Anglo-Swedish War (1810–1812)

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The Anglo-Swedish War of 1810–1812
Part of the Napoleonic Wars
Frederna i Örebro 1812.jpg
Memorial plate to the Treaty of Örebro
Date17 November 1810 – 18 July 1812
(1 year, 8 months and 1 day)
Location
N/A
Result

Status quo ante bellum

Territorial
changes
Status quo ante bellum
Belligerents
United Kingdom of Great Britain and Ireland United Kingdom Sweden
Commanders and leaders
N/A N/A
Strength
N/A N/A
Casualties and losses
None None

During the Napoleonic Wars until 1810, Sweden and Great Britain were allies in the war against Napoleon. As a result of Sweden's defeat in the Finnish War and the Pomeranian War, and the following Treaty of Fredrikshamn and Treaty of Paris, Sweden declared war on Great Britain. The bloodless war, however, existed only on paper, and Britain was still not hindered in stationing ships at the Swedish island of Hanö and trade with the Baltic states.

Background[edit]

The Treaty of Paris, concluded on 6 January 1810, forced Sweden to join the Continental System, a trade embargo against Great Britain.[1] Since Great Britain was Sweden's biggest trade partner this caused economic difficulties, and trade continued to take place through smuggling. On 13 November 1810, France delivered an ultimatum to the Swedish government demanding that within five days Sweden:[citation needed]

  • Declare war against Great Britain,
  • Confiscate all British ships in Swedish ports,
  • Seize all British products in Sweden.

France and its allies threatened to declare war against Sweden if it did not meet the French demands. On 17 November the Swedish government declared war against Great Britain.[2]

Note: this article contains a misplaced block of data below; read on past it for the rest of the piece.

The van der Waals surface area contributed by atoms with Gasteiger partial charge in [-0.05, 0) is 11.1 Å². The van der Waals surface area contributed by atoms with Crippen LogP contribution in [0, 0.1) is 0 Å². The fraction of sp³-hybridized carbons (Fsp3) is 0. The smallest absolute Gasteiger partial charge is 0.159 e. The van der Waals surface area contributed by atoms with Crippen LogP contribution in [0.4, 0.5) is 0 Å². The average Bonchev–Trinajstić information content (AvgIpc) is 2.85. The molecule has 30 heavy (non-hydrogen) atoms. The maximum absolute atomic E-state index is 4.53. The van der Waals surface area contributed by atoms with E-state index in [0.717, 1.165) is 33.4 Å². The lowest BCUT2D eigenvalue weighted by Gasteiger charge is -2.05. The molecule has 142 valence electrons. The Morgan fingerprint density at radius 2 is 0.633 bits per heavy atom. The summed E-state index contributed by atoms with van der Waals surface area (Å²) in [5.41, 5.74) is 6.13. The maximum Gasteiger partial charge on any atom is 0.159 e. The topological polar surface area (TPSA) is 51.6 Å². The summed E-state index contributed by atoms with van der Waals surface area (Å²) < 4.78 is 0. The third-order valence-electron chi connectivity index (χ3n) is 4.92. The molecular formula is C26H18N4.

The war[edit]

No acts of war occurred during the conflict and Britain was even allowed to station boats in Hanö, thus "occupying" the island. Sweden did not try to hinder this as Britain used the island to continue trading with Sweden. The only bloodshed during the war occurred on the 15th of June 1811, when Major-General Hampus Mörner with 140 men acted to disperse a group of farmers in Klågerup in Scania who objected to the conscription policy. In the Klågerup riots, Mörner's soldiers killed 30 farmers.[3]

Aftermath[edit]

The elected Crown Prince of Sweden, Danish Prince Charles August, had died on 28 May 1810, and on 21 August 1810, the french marshal general Jean-Baptiste Bernadotte was elected crown prince of Sweden. Although Bernadotte was only the Crown Prince and technically subservient to King Charles XIII, the King's deteriorating health and disinterest made the Crown Prince the de facto ruler of Sweden. Under Bernadotte's rule, Sweden's relationship with Napoleonic France deteriorated. When France occupied Swedish Pomerania and the island of Rügen in 1812, Sweden sought peace with Great Britain.

After long negotiations, the Treaty of Orebro was signed on 18 July 1812. On the same day and at the same place, Britain and Russia signed a peace treaty to end the Anglo–Russian War (1807–1812).[4]

See also[edit]

Notes[edit]

  1. ^ Durant, Will; Durant, Ariel (1975). The Age of Napoleon. Simon and Schuster. p. 236. ISBN 9781451647686.
  2. ^ Götz, Norbert (2015). "The Good Plumpuddings' Belief: British Voluntary Aid to Sweden During the Napoleonic Wars". The International History Review. 37 (3): 529. doi:10.1080/07075332.2014.918559.
  3. ^ Sundberg, Ulf(1998), page 391-393
  4. ^ Norie, John William(1827), page 560

References[edit]

http://blog.svd.se/historia/2012/11/07/hanos-brittiska-historia/ http://www.royalnavy.mod.uk/News-and-Events/Latest-News/2013/July/02/130702-Explorer-Pays-Respects-in-Sweden

Literature[edit]